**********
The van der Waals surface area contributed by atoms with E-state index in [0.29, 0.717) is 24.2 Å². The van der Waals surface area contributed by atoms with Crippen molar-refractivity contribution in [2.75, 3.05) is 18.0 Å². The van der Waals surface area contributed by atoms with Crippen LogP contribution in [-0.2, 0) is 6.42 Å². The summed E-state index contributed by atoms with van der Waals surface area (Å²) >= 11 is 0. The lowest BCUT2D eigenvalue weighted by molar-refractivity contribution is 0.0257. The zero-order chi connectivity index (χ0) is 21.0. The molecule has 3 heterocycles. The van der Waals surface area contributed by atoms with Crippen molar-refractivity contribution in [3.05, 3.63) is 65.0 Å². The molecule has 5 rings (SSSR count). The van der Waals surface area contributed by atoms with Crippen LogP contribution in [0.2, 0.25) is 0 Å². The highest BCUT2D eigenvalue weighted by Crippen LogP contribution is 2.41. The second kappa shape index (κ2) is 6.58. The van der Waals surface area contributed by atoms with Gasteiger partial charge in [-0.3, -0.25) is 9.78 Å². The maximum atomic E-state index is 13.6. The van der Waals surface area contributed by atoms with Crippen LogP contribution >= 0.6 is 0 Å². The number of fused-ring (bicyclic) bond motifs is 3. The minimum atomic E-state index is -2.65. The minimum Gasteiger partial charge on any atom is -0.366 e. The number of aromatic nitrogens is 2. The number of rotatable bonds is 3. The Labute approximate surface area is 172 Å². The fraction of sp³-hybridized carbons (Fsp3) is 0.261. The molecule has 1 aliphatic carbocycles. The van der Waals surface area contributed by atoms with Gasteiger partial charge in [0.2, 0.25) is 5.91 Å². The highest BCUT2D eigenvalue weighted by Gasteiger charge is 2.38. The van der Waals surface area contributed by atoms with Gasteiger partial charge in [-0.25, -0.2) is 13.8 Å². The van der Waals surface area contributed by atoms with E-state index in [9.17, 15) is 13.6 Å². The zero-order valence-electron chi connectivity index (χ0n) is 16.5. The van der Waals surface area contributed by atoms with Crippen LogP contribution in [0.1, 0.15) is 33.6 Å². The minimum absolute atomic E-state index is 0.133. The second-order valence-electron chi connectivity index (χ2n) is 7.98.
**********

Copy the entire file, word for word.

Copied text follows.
The van der Waals surface area contributed by atoms with E-state index in [0.29, 0.717) is 24.2 Å². The van der Waals surface area contributed by atoms with Crippen molar-refractivity contribution in [2.75, 3.05) is 18.0 Å². The van der Waals surface area contributed by atoms with Crippen LogP contribution in [-0.2, 0) is 6.42 Å². The summed E-state index contributed by atoms with van der Waals surface area (Å²) >= 11 is 0. The lowest BCUT2D eigenvalue weighted by molar-refractivity contribution is 0.0257. The zero-order chi connectivity index (χ0) is 21.0. The molecule has 3 heterocycles. The van der Waals surface area contributed by atoms with Crippen molar-refractivity contribution in [3.05, 3.63) is 65.0 Å². The molecule has 5 rings (SSSR count). The van der Waals surface area contributed by atoms with Crippen LogP contribution in [0.2, 0.25) is 0 Å². The highest BCUT2D eigenvalue weighted by Crippen LogP contribution is 2.41. The second kappa shape index (κ2) is 6.58. The van der Waals surface area contributed by atoms with Gasteiger partial charge in [-0.3, -0.25) is 9.78 Å². The maximum atomic E-state index is 13.6. The van der Waals surface area contributed by atoms with Crippen LogP contribution >= 0.6 is 0 Å². The number of fused-ring (bicyclic) bond motifs is 3. The minimum atomic E-state index is -2.65. The minimum Gasteiger partial charge on any atom is -0.366 e. The number of aromatic nitrogens is 2. The number of rotatable bonds is 3. The Labute approximate surface area is 172 Å². The fraction of sp³-hybridized carbons (Fsp3) is 0.261. The molecule has 1 aliphatic carbocycles. The van der Waals surface area contributed by atoms with Gasteiger partial charge in [0.2, 0.25) is 5.91 Å². The highest BCUT2D eigenvalue weighted by Gasteiger charge is 2.38. The van der Waals surface area contributed by atoms with Gasteiger partial charge in [-0.25, -0.2) is 13.8 Å². The van der Waals surface area contributed by atoms with E-state index in [9.17, 15) is 13.6 Å². The zero-order valence-electron chi connectivity index (χ0n) is 16.5. The van der Waals surface area contributed by atoms with Crippen LogP contribution in [0.1, 0.15) is 33.6 Å². The minimum absolute atomic E-state index is 0.133. The second-order valence-electron chi connectivity index (χ2n) is 7.98.